A cultural study that reflects the modern forces on which swing music thrived
It was for stage bands, for dancing, and for a jiving mood of letting go. Throughout the nation swing re-sounded with the spirit of good times.
But this pop genre, for a decade America's favorite, arose during the worst of times, the Great Depression.
From its peak in the 1930s until bebop, r & b, and country swamped it after World War II, swing defined an American generation and measured America's musical heartbeat. In its heyday swing reached a mass audience of very disparate individuals and united them. They perceived in the tempers and tempos of swing the very definition of modernity.
A survey of the thirties reveals that the time was indeed the Swing Era, America's segue into modernity. What social structures encouraged swing's creation, acceptance, and popularity? Swing, That Modern Sound examines the cultural and historical significance of swing and tells how and why it achieved its audience, unified its fans, defined its generation, and, after World War II, fell into decline.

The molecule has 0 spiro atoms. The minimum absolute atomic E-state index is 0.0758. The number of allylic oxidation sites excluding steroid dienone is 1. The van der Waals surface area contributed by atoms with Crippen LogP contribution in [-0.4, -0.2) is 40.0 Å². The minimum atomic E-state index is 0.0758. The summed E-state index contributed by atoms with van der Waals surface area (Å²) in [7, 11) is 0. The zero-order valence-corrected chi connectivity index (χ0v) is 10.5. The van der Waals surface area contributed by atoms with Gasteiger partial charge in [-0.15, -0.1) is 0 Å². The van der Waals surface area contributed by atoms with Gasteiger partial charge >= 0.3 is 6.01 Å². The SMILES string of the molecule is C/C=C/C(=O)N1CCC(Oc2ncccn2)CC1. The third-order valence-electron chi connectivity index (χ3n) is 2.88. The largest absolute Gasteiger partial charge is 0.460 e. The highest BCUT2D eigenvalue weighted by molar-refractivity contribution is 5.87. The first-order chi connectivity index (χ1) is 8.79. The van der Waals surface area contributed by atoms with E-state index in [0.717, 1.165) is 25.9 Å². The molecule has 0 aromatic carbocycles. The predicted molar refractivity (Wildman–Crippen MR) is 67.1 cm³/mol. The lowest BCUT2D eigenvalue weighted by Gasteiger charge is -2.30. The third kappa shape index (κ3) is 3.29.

What fed the music? And, in turn, what did the music feed? This book shows that swing manifested the kind of up-to-date allure that the populace craved. Swing sounded modern, happy, optimistic. It flouted the hardship signals of the Great Depression. The key to its rise and appeal, this book argues, was its all-out appropriation of modernity--consumer advertising, the language and symbols of consumption, and the public's all-too-evident wish for goods during a period of scarcity.
As it examines the role of race, class, and gender in the creation of this modern music, Swing, That Modern Sound tells how a music genre came to symbolize the cultural revolution taking place in America.
Kenneth J. Bindas is an associate professor of history at Kent State University, Trumbull Campus, in Warren, Ohio. He is the author of All of This Music Belongs to the Nation: The WPA's Federal Music Project and American Society, 1935--1939.